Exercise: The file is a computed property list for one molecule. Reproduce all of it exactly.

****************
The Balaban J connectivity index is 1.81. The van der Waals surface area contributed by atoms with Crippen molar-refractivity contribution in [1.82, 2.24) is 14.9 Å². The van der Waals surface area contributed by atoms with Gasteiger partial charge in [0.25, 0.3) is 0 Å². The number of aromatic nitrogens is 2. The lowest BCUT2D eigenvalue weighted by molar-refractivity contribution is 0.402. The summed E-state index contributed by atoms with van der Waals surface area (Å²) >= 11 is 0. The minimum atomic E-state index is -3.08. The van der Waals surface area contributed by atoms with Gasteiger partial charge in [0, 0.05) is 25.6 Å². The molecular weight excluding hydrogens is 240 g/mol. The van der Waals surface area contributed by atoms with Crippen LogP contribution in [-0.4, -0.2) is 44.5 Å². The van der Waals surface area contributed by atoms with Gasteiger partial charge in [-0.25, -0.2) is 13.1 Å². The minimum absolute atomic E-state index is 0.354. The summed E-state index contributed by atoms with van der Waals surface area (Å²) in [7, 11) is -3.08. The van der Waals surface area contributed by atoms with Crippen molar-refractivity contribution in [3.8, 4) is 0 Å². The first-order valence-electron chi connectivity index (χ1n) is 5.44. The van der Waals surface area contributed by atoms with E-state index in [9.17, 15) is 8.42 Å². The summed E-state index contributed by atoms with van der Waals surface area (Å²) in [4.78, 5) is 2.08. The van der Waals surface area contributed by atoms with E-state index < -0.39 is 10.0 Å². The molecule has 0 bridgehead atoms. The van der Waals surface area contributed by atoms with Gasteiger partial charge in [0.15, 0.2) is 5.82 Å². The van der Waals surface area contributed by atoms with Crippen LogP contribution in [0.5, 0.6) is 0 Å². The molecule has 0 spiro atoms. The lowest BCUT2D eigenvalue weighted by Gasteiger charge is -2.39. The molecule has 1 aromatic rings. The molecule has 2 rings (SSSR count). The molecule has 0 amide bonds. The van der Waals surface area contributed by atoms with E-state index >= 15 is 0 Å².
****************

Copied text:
The Balaban J connectivity index is 1.81. The van der Waals surface area contributed by atoms with Crippen molar-refractivity contribution in [1.82, 2.24) is 14.9 Å². The van der Waals surface area contributed by atoms with Gasteiger partial charge in [0.25, 0.3) is 0 Å². The number of aromatic nitrogens is 2. The lowest BCUT2D eigenvalue weighted by molar-refractivity contribution is 0.402. The summed E-state index contributed by atoms with van der Waals surface area (Å²) >= 11 is 0. The minimum atomic E-state index is -3.08. The van der Waals surface area contributed by atoms with Gasteiger partial charge in [0, 0.05) is 25.6 Å². The molecular weight excluding hydrogens is 240 g/mol. The van der Waals surface area contributed by atoms with Crippen LogP contribution in [-0.4, -0.2) is 44.5 Å². The van der Waals surface area contributed by atoms with Gasteiger partial charge in [-0.25, -0.2) is 13.1 Å². The minimum absolute atomic E-state index is 0.354. The summed E-state index contributed by atoms with van der Waals surface area (Å²) in [7, 11) is -3.08. The van der Waals surface area contributed by atoms with Crippen molar-refractivity contribution in [3.8, 4) is 0 Å². The first-order valence-electron chi connectivity index (χ1n) is 5.44. The van der Waals surface area contributed by atoms with E-state index in [9.17, 15) is 8.42 Å². The summed E-state index contributed by atoms with van der Waals surface area (Å²) in [4.78, 5) is 2.08. The van der Waals surface area contributed by atoms with E-state index < -0.39 is 10.0 Å². The molecule has 0 bridgehead atoms. The van der Waals surface area contributed by atoms with Gasteiger partial charge in [0.15, 0.2) is 5.82 Å². The van der Waals surface area contributed by atoms with Crippen LogP contribution in [0.5, 0.6) is 0 Å². The molecule has 0 spiro atoms. The lowest BCUT2D eigenvalue weighted by Gasteiger charge is -2.39. The molecule has 1 aromatic rings. The molecule has 2 rings (SSSR count). The molecule has 0 amide bonds. The van der Waals surface area contributed by atoms with E-state index >= 15 is 0 Å².